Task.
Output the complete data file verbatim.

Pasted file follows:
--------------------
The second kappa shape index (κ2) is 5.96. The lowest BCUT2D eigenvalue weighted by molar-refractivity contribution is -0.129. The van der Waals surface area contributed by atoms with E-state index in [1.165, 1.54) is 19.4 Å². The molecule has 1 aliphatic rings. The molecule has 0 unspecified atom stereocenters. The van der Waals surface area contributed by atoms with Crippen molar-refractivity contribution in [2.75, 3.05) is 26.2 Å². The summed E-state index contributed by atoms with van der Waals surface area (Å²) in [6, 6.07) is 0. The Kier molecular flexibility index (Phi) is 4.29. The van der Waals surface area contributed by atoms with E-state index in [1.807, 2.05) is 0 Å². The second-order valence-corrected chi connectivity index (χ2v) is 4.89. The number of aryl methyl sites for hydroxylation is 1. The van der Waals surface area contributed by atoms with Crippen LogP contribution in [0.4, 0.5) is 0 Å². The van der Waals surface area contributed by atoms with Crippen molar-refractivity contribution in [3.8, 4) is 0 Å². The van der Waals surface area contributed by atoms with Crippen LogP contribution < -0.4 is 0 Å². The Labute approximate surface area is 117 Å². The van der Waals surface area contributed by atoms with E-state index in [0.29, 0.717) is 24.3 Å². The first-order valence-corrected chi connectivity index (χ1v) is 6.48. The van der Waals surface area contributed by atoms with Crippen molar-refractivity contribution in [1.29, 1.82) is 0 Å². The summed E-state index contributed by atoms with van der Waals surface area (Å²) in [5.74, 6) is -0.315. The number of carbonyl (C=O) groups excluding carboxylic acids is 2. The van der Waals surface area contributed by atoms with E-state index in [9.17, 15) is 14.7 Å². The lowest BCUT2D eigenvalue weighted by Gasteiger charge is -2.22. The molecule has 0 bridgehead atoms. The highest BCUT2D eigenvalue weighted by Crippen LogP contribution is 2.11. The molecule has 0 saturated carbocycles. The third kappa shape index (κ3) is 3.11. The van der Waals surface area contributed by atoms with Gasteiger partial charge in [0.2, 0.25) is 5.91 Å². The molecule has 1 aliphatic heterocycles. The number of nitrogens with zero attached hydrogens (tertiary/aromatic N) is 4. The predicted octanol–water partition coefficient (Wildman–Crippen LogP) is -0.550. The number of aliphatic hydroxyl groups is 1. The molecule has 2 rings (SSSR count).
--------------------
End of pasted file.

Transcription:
The second kappa shape index (κ2) is 5.96. The lowest BCUT2D eigenvalue weighted by molar-refractivity contribution is -0.129. The van der Waals surface area contributed by atoms with E-state index in [1.165, 1.54) is 19.4 Å². The molecule has 1 aliphatic rings. The molecule has 0 unspecified atom stereocenters. The van der Waals surface area contributed by atoms with Crippen molar-refractivity contribution in [2.75, 3.05) is 26.2 Å². The summed E-state index contributed by atoms with van der Waals surface area (Å²) in [6, 6.07) is 0. The Kier molecular flexibility index (Phi) is 4.29. The van der Waals surface area contributed by atoms with E-state index in [1.807, 2.05) is 0 Å². The second-order valence-corrected chi connectivity index (χ2v) is 4.89. The number of aryl methyl sites for hydroxylation is 1. The van der Waals surface area contributed by atoms with Crippen LogP contribution in [0.4, 0.5) is 0 Å². The van der Waals surface area contributed by atoms with Crippen molar-refractivity contribution in [3.8, 4) is 0 Å². The van der Waals surface area contributed by atoms with Crippen LogP contribution < -0.4 is 0 Å². The Labute approximate surface area is 117 Å². The van der Waals surface area contributed by atoms with E-state index in [0.29, 0.717) is 24.3 Å². The first-order valence-corrected chi connectivity index (χ1v) is 6.48. The van der Waals surface area contributed by atoms with Crippen molar-refractivity contribution in [1.29, 1.82) is 0 Å². The summed E-state index contributed by atoms with van der Waals surface area (Å²) in [5.74, 6) is -0.315. The number of carbonyl (C=O) groups excluding carboxylic acids is 2. The van der Waals surface area contributed by atoms with E-state index in [9.17, 15) is 14.7 Å². The lowest BCUT2D eigenvalue weighted by Gasteiger charge is -2.22. The molecule has 0 bridgehead atoms. The highest BCUT2D eigenvalue weighted by Crippen LogP contribution is 2.11. The molecule has 0 saturated carbocycles. The third kappa shape index (κ3) is 3.11. The van der Waals surface area contributed by atoms with Gasteiger partial charge in [0.2, 0.25) is 5.91 Å². The molecule has 1 aliphatic heterocycles. The number of nitrogens with zero attached hydrogens (tertiary/aromatic N) is 4. The predicted octanol–water partition coefficient (Wildman–Crippen LogP) is -0.550. The number of aliphatic hydroxyl groups is 1. The molecule has 2 rings (SSSR count).